The Self-Taught Gardener: Embracing codependency

Lee Buttala tells you things you never knew, about how much plants and humans depend on each other.

I love when a book crosses my path just as I am ruminating on a related subject. My ruminations in the past few months have been about genetic breadth and how plants evolve over time. At the ecological conference I attended last week at Berkshire Botanical Garden, one of the speakers broadened my ruminations further with a presentation on the topic of how plants and animals — not just pollinators – interact.

The speaker, Dr. Robert Gegear, a professor from Worcester Polytechnic Institute, pointed out that our focus on pollinators as the only animals that interact with plants is completely unbalanced. Furthermore, he said, our interest in pollinators is limited to their role in agriculture and food production; we barely acknowledge their place in the wider ecosystem that we all inhabit. In addition, most of the funding for pollinator research has gone to the study of only one species, the honeybee, which is not even native to the U.S. Gegear talked about codependence between plants and animals as being both essential and mutually beneficial, with each receiving a benefit from the other (be it food, such as nectar or pollen, or assistance with reproduction) that is critical to both their survivals. He also made an eloquent argument for the use of only native plants to protect the delicate balance between flora and fauna that we hope to steward into the future. His talk was convincing and got me thinking about the interrelationship that exists between all species.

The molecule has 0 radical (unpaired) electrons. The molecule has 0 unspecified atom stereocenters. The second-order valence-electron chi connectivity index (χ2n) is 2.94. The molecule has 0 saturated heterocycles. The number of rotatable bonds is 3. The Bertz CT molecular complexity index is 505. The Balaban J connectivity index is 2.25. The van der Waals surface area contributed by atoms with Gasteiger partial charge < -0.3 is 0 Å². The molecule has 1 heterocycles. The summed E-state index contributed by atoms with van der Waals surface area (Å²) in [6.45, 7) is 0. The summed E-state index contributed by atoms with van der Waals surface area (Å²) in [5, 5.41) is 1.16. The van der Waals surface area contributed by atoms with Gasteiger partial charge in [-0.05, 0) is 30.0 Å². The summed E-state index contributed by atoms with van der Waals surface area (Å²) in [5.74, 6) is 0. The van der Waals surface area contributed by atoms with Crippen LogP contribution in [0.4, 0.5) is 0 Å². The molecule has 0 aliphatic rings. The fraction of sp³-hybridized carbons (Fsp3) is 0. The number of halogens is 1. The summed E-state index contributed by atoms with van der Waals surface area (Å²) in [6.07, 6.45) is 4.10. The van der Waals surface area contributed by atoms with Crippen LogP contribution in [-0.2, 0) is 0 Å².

It was an amazing coincidence that the book I had brought with me for the journey, “Around the World in 80 Treesby my friend Jonathan Drori, so beautifully complimented the subject of Professor Gegear’s presentation. Drori tells the stories of eighty woody plants that illustrate the kind of interdependent relationships that iconic tree species share throughout the world, not only with local fauna, but also with humankind. In an age of 12-step programs where terms like codependency have a negative connotation, perhaps we need to look more positively at these interdependencies. Drori regales us with tales of trees that have been critical to the path of our own human development, from sugar maples that provide us with maple syrup, to quinine trees in South America that provided us with a cure for malaria, to the trunks of balsa trees and lodgepole pines that allowed people to cross the seas (the latter provided the ships’ strong masts, while the former provided lightweight logs that ensured the buoyancy of boats such as Kon Tiki.) To my mind, many of his stories reflect a time when humans saw themselves as more integrated into the ecosystem — something we easily lose sight of as we go about our daily lives in the modern world.

Quinine proved essential to staving off malaria.